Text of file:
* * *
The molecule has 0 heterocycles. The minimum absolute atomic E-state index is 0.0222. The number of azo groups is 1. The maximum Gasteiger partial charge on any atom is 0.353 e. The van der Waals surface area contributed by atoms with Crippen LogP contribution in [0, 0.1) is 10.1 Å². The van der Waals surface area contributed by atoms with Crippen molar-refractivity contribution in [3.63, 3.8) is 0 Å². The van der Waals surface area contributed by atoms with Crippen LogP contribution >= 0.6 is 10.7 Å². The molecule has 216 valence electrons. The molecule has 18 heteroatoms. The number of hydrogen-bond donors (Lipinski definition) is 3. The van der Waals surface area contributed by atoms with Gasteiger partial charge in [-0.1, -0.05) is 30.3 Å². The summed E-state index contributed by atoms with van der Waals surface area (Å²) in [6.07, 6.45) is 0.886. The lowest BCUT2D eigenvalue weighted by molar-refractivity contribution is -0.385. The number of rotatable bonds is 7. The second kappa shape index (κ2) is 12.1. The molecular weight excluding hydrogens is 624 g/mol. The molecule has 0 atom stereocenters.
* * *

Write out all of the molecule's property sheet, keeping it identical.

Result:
The molecule has 0 heterocycles. The minimum absolute atomic E-state index is 0.0222. The number of azo groups is 1. The maximum Gasteiger partial charge on any atom is 0.353 e. The van der Waals surface area contributed by atoms with Crippen LogP contribution in [0, 0.1) is 10.1 Å². The van der Waals surface area contributed by atoms with Crippen molar-refractivity contribution in [3.63, 3.8) is 0 Å². The van der Waals surface area contributed by atoms with Crippen LogP contribution >= 0.6 is 10.7 Å². The molecule has 216 valence electrons. The molecule has 18 heteroatoms. The number of hydrogen-bond donors (Lipinski definition) is 3. The van der Waals surface area contributed by atoms with Gasteiger partial charge in [-0.1, -0.05) is 30.3 Å². The summed E-state index contributed by atoms with van der Waals surface area (Å²) in [6.07, 6.45) is 0.886. The lowest BCUT2D eigenvalue weighted by molar-refractivity contribution is -0.385. The number of rotatable bonds is 7. The second kappa shape index (κ2) is 12.1. The molecular weight excluding hydrogens is 624 g/mol. The molecule has 0 atom stereocenters.